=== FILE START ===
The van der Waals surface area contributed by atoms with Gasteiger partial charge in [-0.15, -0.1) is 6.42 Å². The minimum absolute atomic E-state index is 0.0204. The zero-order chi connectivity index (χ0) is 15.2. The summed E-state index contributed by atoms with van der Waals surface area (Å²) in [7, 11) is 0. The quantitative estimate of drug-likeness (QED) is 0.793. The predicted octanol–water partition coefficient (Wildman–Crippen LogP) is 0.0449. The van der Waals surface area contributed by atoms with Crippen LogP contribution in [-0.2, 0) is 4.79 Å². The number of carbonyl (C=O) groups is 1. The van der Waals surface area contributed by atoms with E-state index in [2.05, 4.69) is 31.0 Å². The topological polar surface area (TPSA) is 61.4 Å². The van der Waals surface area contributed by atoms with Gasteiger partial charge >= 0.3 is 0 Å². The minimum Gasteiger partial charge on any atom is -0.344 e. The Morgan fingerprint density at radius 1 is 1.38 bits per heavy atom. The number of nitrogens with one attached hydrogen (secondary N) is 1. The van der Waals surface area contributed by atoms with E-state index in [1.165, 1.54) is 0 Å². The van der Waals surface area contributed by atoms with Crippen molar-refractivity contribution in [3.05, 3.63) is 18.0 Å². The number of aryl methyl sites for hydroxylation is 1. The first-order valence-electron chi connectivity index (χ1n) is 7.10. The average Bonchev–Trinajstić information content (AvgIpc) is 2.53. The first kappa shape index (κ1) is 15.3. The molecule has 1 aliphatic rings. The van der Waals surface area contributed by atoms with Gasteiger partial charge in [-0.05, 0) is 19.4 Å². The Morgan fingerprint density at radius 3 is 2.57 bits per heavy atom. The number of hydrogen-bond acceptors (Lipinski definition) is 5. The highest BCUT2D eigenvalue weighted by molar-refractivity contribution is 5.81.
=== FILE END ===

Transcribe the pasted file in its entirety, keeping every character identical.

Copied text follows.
The van der Waals surface area contributed by atoms with Gasteiger partial charge in [-0.15, -0.1) is 6.42 Å². The minimum absolute atomic E-state index is 0.0204. The zero-order chi connectivity index (χ0) is 15.2. The summed E-state index contributed by atoms with van der Waals surface area (Å²) in [7, 11) is 0. The quantitative estimate of drug-likeness (QED) is 0.793. The predicted octanol–water partition coefficient (Wildman–Crippen LogP) is 0.0449. The van der Waals surface area contributed by atoms with Crippen LogP contribution in [-0.2, 0) is 4.79 Å². The number of carbonyl (C=O) groups is 1. The van der Waals surface area contributed by atoms with E-state index in [2.05, 4.69) is 31.0 Å². The topological polar surface area (TPSA) is 61.4 Å². The van der Waals surface area contributed by atoms with Gasteiger partial charge >= 0.3 is 0 Å². The minimum Gasteiger partial charge on any atom is -0.344 e. The Morgan fingerprint density at radius 1 is 1.38 bits per heavy atom. The number of nitrogens with one attached hydrogen (secondary N) is 1. The van der Waals surface area contributed by atoms with E-state index in [1.165, 1.54) is 0 Å². The van der Waals surface area contributed by atoms with Crippen molar-refractivity contribution in [3.05, 3.63) is 18.0 Å². The number of aryl methyl sites for hydroxylation is 1. The first-order valence-electron chi connectivity index (χ1n) is 7.10. The average Bonchev–Trinajstić information content (AvgIpc) is 2.53. The first kappa shape index (κ1) is 15.3. The molecule has 1 aliphatic rings. The van der Waals surface area contributed by atoms with Gasteiger partial charge in [-0.05, 0) is 19.4 Å². The Morgan fingerprint density at radius 3 is 2.57 bits per heavy atom. The number of hydrogen-bond acceptors (Lipinski definition) is 5. The highest BCUT2D eigenvalue weighted by molar-refractivity contribution is 5.81.